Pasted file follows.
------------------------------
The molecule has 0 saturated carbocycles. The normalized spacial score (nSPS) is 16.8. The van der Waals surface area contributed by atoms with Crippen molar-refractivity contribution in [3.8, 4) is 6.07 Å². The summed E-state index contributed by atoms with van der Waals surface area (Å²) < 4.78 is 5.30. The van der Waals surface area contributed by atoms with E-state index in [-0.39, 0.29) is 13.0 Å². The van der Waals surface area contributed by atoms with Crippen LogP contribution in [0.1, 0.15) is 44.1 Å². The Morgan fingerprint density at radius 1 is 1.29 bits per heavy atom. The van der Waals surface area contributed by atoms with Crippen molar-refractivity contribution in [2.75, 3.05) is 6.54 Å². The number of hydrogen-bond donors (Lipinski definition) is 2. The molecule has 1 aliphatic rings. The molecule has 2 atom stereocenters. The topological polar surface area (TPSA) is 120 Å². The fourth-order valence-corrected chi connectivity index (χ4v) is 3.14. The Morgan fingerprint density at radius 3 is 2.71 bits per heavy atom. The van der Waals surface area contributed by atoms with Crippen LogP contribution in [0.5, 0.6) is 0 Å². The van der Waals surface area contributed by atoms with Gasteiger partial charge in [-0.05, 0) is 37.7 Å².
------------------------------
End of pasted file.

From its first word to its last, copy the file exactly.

The molecule has 0 saturated carbocycles. The normalized spacial score (nSPS) is 16.8. The van der Waals surface area contributed by atoms with Crippen molar-refractivity contribution in [3.8, 4) is 6.07 Å². The summed E-state index contributed by atoms with van der Waals surface area (Å²) < 4.78 is 5.30. The van der Waals surface area contributed by atoms with E-state index in [-0.39, 0.29) is 13.0 Å². The van der Waals surface area contributed by atoms with Crippen LogP contribution in [0.1, 0.15) is 44.1 Å². The Morgan fingerprint density at radius 1 is 1.29 bits per heavy atom. The van der Waals surface area contributed by atoms with Crippen molar-refractivity contribution in [2.75, 3.05) is 6.54 Å². The number of hydrogen-bond donors (Lipinski definition) is 2. The molecule has 1 aliphatic rings. The molecule has 2 atom stereocenters. The topological polar surface area (TPSA) is 120 Å². The fourth-order valence-corrected chi connectivity index (χ4v) is 3.14. The Morgan fingerprint density at radius 3 is 2.71 bits per heavy atom. The van der Waals surface area contributed by atoms with Crippen LogP contribution in [0.5, 0.6) is 0 Å². The van der Waals surface area contributed by atoms with Gasteiger partial charge in [-0.05, 0) is 37.7 Å².